This board of directors has sold their souls to a developer. There's no other word for it. Aries Development Group may have the best of intentions, but you can't have theatre without an artistic purpose. And nothing put out by the board indicates that it's working towards that goal. Instead of theatre, we're getting more redevelopment. Instead of defining an artistic mission, they point to proposed shops, condominiums, and parking spaces. That's not theatre, that's development.

Part II: The Clueless

Mayor Manny Diaz and Commissioner Marc Sarnoff recognize that something's not right and put forth a solution, but they also miss the mark - badly; they suggest the Adrienne Arsht Center for the Performing Arts manage the building.

Recognizing a lack of leadership, they suggest we turn from an organization that took twenty years to run up a 4 million dollar debt to one that ran up nearly twice that in its first year of operation.

I'm sure that Manny and Marc are looking north at the example of the Broward Center for the Performing Arts. The Broward Center not only runs its own facility, but handles the nearby Parker Playhouse, the Miniaci Theater, and a facility in Miramar still under construction. But it's foolish to throw more responsibility onto the management of the Arsht Center while that company is still trying to learn how to run its current facilities efficiently and profitably.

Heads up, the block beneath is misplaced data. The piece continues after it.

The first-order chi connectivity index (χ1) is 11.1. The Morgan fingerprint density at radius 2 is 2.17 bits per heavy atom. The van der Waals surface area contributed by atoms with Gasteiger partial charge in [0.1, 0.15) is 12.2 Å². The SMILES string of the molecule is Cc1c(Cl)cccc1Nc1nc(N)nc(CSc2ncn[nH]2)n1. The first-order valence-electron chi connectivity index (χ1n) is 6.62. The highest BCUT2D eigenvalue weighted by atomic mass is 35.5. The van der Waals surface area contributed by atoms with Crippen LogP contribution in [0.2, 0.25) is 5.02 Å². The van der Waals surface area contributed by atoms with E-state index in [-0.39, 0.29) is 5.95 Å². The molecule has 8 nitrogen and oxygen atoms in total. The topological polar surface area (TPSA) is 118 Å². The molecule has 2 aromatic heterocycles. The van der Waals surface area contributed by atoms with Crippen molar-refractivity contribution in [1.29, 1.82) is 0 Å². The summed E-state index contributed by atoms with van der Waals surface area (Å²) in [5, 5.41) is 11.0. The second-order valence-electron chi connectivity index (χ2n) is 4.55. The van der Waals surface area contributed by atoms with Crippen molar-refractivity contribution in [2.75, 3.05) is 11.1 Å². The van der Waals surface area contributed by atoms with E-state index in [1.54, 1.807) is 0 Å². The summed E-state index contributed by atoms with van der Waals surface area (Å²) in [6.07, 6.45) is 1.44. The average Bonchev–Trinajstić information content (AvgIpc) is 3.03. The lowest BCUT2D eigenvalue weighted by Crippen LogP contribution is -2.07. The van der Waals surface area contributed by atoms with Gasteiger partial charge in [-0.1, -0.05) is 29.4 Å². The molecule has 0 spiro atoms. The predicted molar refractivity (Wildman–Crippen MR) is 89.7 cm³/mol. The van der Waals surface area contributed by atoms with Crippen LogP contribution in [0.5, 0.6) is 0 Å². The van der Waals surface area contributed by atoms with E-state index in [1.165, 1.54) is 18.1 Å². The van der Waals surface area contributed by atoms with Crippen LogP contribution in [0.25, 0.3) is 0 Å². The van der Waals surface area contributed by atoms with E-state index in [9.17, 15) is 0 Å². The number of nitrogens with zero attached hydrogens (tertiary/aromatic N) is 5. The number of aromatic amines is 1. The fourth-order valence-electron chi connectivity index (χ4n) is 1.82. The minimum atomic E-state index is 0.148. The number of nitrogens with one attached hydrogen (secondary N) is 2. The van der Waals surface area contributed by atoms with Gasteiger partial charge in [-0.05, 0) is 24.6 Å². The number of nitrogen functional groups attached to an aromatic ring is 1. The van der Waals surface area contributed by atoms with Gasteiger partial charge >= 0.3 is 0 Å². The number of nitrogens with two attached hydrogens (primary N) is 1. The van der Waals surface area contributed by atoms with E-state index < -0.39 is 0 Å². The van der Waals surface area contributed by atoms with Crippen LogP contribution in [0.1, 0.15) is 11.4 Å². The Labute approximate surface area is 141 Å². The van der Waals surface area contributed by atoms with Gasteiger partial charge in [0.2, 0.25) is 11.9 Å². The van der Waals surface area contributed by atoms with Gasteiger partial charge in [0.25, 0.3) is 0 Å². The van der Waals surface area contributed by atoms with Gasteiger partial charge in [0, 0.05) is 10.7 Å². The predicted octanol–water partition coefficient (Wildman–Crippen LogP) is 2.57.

One area pundit, the Coconut Grove Grapevine, sees this latest idea as a step in the right direction:
" least people are starting to think in new ways about saving the institution."
But that's not quite true: what is being saved is the idea of a performance space on that location. There has been no move to save the institution at all.

But at least Diaz and Sarnoff recognize that the Playhouse needs new management. They haven't yet realized that while the Playhouse has received hundreds of millions of dollars over the last twenty years to make improvements to the building, that building is structurally unsound, and parts of it are outright condemned as unsafe. Its safety systems are failing - the theater was required to have a Fire Marshall on the site during plays its last few years of operation. The roof leaks badly. What did the board do with all that money?